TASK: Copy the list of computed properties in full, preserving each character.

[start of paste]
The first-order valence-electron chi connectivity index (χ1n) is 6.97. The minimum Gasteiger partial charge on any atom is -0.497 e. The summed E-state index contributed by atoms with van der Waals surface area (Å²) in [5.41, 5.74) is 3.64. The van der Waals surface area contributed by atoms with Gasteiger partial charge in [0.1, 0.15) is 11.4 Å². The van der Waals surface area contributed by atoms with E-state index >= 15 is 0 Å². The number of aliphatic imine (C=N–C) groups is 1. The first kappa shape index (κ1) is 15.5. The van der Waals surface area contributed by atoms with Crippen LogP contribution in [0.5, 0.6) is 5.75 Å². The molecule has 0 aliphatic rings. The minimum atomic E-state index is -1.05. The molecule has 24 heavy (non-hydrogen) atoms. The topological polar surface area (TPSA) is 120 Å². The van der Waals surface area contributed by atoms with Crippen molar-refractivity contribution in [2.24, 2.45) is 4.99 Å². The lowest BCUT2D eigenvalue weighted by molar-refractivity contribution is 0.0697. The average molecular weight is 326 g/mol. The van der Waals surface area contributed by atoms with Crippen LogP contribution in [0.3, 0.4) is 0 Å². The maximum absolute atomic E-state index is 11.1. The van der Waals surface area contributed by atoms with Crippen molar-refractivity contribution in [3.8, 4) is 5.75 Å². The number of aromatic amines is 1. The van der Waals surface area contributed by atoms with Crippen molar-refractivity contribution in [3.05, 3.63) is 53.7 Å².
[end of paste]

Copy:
The first-order valence-electron chi connectivity index (χ1n) is 6.97. The minimum Gasteiger partial charge on any atom is -0.497 e. The summed E-state index contributed by atoms with van der Waals surface area (Å²) in [5.41, 5.74) is 3.64. The van der Waals surface area contributed by atoms with Gasteiger partial charge in [0.1, 0.15) is 11.4 Å². The van der Waals surface area contributed by atoms with E-state index >= 15 is 0 Å². The number of aliphatic imine (C=N–C) groups is 1. The first kappa shape index (κ1) is 15.5. The van der Waals surface area contributed by atoms with Crippen LogP contribution in [0.5, 0.6) is 5.75 Å². The molecule has 0 aliphatic rings. The minimum atomic E-state index is -1.05. The molecule has 24 heavy (non-hydrogen) atoms. The topological polar surface area (TPSA) is 120 Å². The van der Waals surface area contributed by atoms with Crippen molar-refractivity contribution in [2.24, 2.45) is 4.99 Å². The lowest BCUT2D eigenvalue weighted by molar-refractivity contribution is 0.0697. The average molecular weight is 326 g/mol. The van der Waals surface area contributed by atoms with Crippen LogP contribution in [0.3, 0.4) is 0 Å². The maximum absolute atomic E-state index is 11.1. The van der Waals surface area contributed by atoms with Crippen molar-refractivity contribution in [3.8, 4) is 5.75 Å². The number of aromatic amines is 1. The van der Waals surface area contributed by atoms with Crippen molar-refractivity contribution in [3.05, 3.63) is 53.7 Å².